Imagine if you can, being transported from the comfort of your theatre seat at Leicester’s state of the art Curve theatre, to a vibrant and bursting 1962 Baltimore. The stage is set, the curtain comes up and an incredibly bubbly and enthusiastic teenage Tracy Turnblad breaks into the song Good Morning Baltimore. The character not only dreams of appearing on the hit dance show, ‘The Corny Collins Show’, but also has her heart set on spreading the love for integration and not segregation during a time of White Supremacy in America. It is at times hard, masked behind the upbeat songs such as Big, Blonde and Beautiful and You Can’t Stop the Beat, but the musical also highlights the importance and the fight of racial equality in early 1960s America.
Director Paul Kerryson’s envision of the 2002 hit Broadway Musical Hairspray, based on the original book written by Mark O’Donnel and Thomas Meehan, is an energetic and stunning performance from beginning to end. With its acutely precise choreography which will leave you memorised, along with some playful chorus numbers, the audience really gets a taste for what life was like in the oppressive early 60s in Baltimore.
The whole show was performed by a truly talented cast, with Rebecca Craven as Tracy Turnblad, David Witts as Link Larkin, as well as some others, creating a lasting impression in the mind. The audience was left singing and dancing along to some of their musical favourites.
The Waterloo Road star, Rebecca Craven, gave a fabulous and quirky performance as Tracy Turnblad performing the character as her own. Delivering powerful solos such as, Good Morning Baltimore and I Can Hear the Bells, Craven left the audience tapping their feet and moving their bodies itching to get up and dance along with her. There were elements to Rebecca’s performance that personalised the character and added something special and unique to the musical.
The ever so handsome heartthrob Link Larkin was played by none other than Eastenders own David Witts, leaving the ladies in the audience swooning at his sleek dance moves and wishing they were Tracy when he sang It Takes Two in the first half of the musical. As well as Rebecca and David giving an outstanding performance, Tyrone Huntley (Seaweed) and Claudia Kariuki (Motourmouth Maybelle) also showcased their stunning vocal abilities in soulful numbers such as Run and Tell That and the forever emotional I Know Where I’ve Been. Karikui’s performance of I Know Where I’ve Been which was in the second act, introduced an underlying depth of emotion, breaking up the upbeat tone of the musical and reasserting attention back to the main focus of the musical – racial equality. Other great performances were delivered by Zizi Strallen (Penny Pingleton) who seemed to effortlessly fit in the role as a rebellious yet geeky teenager and best friend to Tracy, and really showed off her vocal ability during such numbers as Mumma ima big girl now. Damian Williams, who gave a masculine yet camp interpretation of the role Edna Turnblad (traditionally played by a man), was sensational and creatively suited to the role.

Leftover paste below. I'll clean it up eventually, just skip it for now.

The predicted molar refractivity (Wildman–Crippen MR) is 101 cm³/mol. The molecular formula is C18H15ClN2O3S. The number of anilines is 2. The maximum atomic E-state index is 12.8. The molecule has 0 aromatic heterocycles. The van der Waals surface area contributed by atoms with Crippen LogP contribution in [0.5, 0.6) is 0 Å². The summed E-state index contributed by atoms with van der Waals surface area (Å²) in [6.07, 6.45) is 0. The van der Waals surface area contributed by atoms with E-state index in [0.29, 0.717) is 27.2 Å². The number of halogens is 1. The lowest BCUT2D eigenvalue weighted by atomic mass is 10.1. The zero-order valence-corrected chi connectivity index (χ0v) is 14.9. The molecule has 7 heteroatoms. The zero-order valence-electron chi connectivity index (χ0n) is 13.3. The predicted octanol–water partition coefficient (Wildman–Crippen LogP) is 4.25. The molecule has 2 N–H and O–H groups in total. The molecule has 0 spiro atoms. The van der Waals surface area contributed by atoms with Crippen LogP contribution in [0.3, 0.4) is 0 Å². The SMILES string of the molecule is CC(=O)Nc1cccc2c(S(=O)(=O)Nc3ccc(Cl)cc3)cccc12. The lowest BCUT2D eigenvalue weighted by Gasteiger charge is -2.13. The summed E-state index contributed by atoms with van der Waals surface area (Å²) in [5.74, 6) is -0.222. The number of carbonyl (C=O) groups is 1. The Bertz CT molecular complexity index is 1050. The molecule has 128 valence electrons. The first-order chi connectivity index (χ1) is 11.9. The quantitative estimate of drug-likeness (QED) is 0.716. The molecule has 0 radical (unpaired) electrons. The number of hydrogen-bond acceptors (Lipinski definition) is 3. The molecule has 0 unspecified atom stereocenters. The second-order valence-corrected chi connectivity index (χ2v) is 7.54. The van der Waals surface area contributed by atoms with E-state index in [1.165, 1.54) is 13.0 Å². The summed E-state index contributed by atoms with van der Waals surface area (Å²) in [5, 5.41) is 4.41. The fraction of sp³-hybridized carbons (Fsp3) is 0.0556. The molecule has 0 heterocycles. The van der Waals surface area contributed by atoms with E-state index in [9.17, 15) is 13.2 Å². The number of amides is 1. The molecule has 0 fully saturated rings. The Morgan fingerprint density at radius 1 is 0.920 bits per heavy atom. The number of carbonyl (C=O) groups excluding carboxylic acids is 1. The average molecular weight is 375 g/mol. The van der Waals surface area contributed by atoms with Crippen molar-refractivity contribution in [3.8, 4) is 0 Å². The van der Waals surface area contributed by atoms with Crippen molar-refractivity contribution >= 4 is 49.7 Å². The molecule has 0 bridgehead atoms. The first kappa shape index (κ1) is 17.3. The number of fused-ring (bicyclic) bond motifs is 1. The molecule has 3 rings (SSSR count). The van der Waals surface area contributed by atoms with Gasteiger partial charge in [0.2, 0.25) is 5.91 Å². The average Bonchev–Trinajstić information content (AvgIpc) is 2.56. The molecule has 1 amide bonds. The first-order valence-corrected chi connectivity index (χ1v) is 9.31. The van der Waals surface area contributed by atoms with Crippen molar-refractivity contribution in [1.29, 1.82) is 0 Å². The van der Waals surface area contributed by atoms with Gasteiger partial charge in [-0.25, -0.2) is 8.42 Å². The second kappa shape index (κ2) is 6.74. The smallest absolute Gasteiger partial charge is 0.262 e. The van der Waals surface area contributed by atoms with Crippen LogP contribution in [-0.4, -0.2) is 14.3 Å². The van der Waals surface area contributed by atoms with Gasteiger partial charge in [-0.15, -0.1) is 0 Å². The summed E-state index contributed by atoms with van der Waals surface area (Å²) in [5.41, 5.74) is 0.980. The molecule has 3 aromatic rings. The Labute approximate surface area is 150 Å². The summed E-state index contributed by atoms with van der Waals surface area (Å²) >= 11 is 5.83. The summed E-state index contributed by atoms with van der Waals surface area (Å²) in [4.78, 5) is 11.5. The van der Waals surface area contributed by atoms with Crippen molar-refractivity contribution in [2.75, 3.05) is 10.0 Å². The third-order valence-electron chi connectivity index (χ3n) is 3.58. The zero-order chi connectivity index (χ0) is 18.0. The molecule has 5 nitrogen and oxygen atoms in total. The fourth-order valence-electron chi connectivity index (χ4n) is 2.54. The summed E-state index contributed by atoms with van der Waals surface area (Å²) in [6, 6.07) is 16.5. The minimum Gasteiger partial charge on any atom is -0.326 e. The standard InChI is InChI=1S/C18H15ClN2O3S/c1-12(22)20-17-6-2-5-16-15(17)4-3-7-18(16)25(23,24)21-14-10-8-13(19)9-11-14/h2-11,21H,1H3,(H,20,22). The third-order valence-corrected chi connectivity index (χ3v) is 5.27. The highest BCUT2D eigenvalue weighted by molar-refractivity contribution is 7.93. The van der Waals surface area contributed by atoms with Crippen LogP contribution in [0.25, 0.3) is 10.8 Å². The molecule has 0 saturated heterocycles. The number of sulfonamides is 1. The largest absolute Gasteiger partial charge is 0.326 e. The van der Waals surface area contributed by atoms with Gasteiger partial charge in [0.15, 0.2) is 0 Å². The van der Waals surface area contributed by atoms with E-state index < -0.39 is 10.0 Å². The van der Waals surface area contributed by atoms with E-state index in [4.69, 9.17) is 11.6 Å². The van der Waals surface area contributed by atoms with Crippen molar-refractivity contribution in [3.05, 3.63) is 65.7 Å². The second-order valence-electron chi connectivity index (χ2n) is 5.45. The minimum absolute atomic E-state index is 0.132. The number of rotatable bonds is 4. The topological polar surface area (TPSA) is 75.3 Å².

As well as showcasing fantastic vocals and acting, the musicals choreography by Lee Proud captured the essence of early sixties in full swing. The audience were tapping their feet the whole way through, and some even got up to dance towards the end. The costumes designed by Siobhan Boyd were eye catching and again captured the sixties style with its glitz and glam.
If the Curve’s production could be summed up in three words it would have to be cheeky, camp and colourful. The various elements such as the set, costumes, choreography, live orchestra and cast combined, make for a stunning and must see performance of Hairspray. Overall we give Curve’s Production of Hairspray a well-deserved five stars and would most certainly recommend that anyone and everyone go see it!
Tickets are still available for Hairspray at The Curve. For more information, and tickets, please click here.